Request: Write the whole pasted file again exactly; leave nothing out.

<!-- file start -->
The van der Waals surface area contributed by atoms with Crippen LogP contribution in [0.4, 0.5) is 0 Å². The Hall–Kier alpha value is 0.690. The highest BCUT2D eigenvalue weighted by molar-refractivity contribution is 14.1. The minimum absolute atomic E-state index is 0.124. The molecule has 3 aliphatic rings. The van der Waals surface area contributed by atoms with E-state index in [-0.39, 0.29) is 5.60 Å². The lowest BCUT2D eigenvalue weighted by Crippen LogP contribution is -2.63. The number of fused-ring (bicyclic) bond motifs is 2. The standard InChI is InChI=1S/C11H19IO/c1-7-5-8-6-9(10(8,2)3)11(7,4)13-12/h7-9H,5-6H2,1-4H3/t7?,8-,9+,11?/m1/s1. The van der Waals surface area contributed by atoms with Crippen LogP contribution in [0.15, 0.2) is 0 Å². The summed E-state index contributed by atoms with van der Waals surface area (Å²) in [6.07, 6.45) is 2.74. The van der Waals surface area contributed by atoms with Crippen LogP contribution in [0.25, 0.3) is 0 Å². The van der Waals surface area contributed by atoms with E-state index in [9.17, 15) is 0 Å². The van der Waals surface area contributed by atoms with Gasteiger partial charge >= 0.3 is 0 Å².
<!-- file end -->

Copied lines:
The van der Waals surface area contributed by atoms with Crippen LogP contribution in [0.4, 0.5) is 0 Å². The Hall–Kier alpha value is 0.690. The highest BCUT2D eigenvalue weighted by molar-refractivity contribution is 14.1. The minimum absolute atomic E-state index is 0.124. The molecule has 3 aliphatic rings. The van der Waals surface area contributed by atoms with E-state index in [-0.39, 0.29) is 5.60 Å². The lowest BCUT2D eigenvalue weighted by Crippen LogP contribution is -2.63. The number of fused-ring (bicyclic) bond motifs is 2. The standard InChI is InChI=1S/C11H19IO/c1-7-5-8-6-9(10(8,2)3)11(7,4)13-12/h7-9H,5-6H2,1-4H3/t7?,8-,9+,11?/m1/s1. The van der Waals surface area contributed by atoms with Crippen LogP contribution in [0.15, 0.2) is 0 Å². The summed E-state index contributed by atoms with van der Waals surface area (Å²) in [6.07, 6.45) is 2.74. The van der Waals surface area contributed by atoms with Crippen LogP contribution in [0.25, 0.3) is 0 Å². The van der Waals surface area contributed by atoms with E-state index in [9.17, 15) is 0 Å². The van der Waals surface area contributed by atoms with Gasteiger partial charge >= 0.3 is 0 Å².